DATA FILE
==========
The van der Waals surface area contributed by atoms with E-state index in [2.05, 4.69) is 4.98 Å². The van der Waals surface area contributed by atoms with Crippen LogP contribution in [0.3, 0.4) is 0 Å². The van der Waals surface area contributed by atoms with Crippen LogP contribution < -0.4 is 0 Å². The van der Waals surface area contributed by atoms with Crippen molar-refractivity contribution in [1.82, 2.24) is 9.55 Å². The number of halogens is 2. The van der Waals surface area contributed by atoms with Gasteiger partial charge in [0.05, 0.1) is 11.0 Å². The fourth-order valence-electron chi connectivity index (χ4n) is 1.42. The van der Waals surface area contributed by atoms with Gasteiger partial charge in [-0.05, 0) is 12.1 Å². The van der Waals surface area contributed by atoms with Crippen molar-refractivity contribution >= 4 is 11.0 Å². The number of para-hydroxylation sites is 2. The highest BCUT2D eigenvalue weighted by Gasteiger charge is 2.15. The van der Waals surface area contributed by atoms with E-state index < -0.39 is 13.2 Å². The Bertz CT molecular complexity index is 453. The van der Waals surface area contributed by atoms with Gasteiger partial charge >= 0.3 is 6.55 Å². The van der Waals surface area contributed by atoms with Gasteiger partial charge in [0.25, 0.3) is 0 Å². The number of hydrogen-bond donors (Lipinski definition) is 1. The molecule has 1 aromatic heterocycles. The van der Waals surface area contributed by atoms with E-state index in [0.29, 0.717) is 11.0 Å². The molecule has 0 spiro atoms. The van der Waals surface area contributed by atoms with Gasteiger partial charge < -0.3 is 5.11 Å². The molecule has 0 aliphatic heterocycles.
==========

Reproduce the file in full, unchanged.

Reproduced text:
The van der Waals surface area contributed by atoms with E-state index in [2.05, 4.69) is 4.98 Å². The van der Waals surface area contributed by atoms with Crippen LogP contribution in [0.3, 0.4) is 0 Å². The van der Waals surface area contributed by atoms with Crippen LogP contribution < -0.4 is 0 Å². The van der Waals surface area contributed by atoms with Crippen molar-refractivity contribution in [1.82, 2.24) is 9.55 Å². The number of halogens is 2. The van der Waals surface area contributed by atoms with Gasteiger partial charge in [0.05, 0.1) is 11.0 Å². The fourth-order valence-electron chi connectivity index (χ4n) is 1.42. The van der Waals surface area contributed by atoms with Gasteiger partial charge in [-0.05, 0) is 12.1 Å². The van der Waals surface area contributed by atoms with Crippen molar-refractivity contribution >= 4 is 11.0 Å². The number of para-hydroxylation sites is 2. The highest BCUT2D eigenvalue weighted by Gasteiger charge is 2.15. The van der Waals surface area contributed by atoms with E-state index < -0.39 is 13.2 Å². The Bertz CT molecular complexity index is 453. The van der Waals surface area contributed by atoms with Gasteiger partial charge >= 0.3 is 6.55 Å². The van der Waals surface area contributed by atoms with Gasteiger partial charge in [0.25, 0.3) is 0 Å². The number of hydrogen-bond donors (Lipinski definition) is 1. The molecule has 1 aromatic heterocycles. The van der Waals surface area contributed by atoms with E-state index in [0.29, 0.717) is 11.0 Å². The molecule has 0 spiro atoms. The van der Waals surface area contributed by atoms with Gasteiger partial charge < -0.3 is 5.11 Å². The molecule has 0 aliphatic heterocycles.